Post earnings-announcement drift: Can existing theories explain this anomoly?
Gillan, Dean Richard
This study examines whether combining previously identified explanations of post earnings-announcement drift (PEAD) may lead to a new and more insightful explanation of the drift when compared with each explanation on its own. Tests are carried out over the period from quarter one 1991 to quarter one 2011 on the 500 firms comprising the S&P 500 as at the 14th September 2011. The roles of several control variables are investigated in predicting differential drift levels where cumulative abnormal returns from days 1 to 30 relative to the announcement is the measure of the PEAD effect. The results show that the PEAD occurs mostly because of transactions costs (Bhushan, 1994), arbitrage risk (Mendenhall, 2004) and investor distraction (Hirshleifer, Lim and Teoh, 2009). In new research, further tests examine the effect of the business cycle and the type of earnings surprise (positive/negative) on PEAD. It is found that investor distraction is only significant in explaining PEAD during expansions, while transactions costs and arbitrage risk are significant regardless of the stage of the business cycle. These results support a new explanation of PEAD that combines two of the existing explanations and suggests that the cause of PEAD varies and changes over the business cycle. The results of this study are consistent with Mendenhall (2004) with the addition of investor distraction which was not included in Mendenhall (2004). None of the tests in this study find a complete explanation of PEAD, so further research could be undertaken to suggest new explanations for the cause of the drift in addition to those examined in this study.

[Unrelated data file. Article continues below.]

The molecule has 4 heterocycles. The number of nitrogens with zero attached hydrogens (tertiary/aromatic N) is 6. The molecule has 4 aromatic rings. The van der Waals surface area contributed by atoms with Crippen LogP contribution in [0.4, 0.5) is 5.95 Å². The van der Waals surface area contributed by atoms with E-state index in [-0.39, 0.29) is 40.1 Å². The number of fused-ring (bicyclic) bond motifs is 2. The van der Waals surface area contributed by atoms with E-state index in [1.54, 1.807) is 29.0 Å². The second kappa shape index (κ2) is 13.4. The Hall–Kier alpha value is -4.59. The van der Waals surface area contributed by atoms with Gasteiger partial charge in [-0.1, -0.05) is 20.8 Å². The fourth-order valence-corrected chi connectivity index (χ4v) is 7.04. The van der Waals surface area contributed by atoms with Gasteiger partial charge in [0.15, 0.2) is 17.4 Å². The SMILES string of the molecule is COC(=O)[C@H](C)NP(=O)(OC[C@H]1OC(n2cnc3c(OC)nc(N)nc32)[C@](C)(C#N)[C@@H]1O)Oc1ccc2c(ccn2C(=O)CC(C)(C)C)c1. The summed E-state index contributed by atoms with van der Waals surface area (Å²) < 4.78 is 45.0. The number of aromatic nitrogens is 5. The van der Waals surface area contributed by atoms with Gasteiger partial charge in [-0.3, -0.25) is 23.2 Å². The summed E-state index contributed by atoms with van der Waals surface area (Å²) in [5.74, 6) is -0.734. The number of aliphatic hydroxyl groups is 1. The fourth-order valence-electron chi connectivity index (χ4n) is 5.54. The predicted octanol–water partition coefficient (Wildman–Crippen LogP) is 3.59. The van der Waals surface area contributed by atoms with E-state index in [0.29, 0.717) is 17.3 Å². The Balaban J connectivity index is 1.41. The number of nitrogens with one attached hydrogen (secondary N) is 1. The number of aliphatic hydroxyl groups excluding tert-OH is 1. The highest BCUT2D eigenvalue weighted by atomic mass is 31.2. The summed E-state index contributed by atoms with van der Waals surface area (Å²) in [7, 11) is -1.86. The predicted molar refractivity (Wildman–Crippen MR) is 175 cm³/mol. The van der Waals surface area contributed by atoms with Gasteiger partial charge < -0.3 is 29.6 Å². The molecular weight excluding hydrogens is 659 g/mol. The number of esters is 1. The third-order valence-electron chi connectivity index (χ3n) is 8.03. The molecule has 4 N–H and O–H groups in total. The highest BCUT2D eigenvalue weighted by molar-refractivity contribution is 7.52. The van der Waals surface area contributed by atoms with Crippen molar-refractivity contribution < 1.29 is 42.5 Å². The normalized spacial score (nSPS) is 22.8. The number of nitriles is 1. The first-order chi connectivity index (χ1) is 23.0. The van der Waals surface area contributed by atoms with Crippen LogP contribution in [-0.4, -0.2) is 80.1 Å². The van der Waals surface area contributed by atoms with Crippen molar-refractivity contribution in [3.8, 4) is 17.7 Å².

Advisor: Roberts, Helen Mary
Degree Name: Master of Business
Degree Discipline: Department of Accountancy and Finance
Publisher: University of Otago
Keywords: Post earnings-announcement drift; earnings-announcement; earnings; PEAD; earnings drift; transaction costs; arbitrage risk; investor distraction
Research Type: Thesis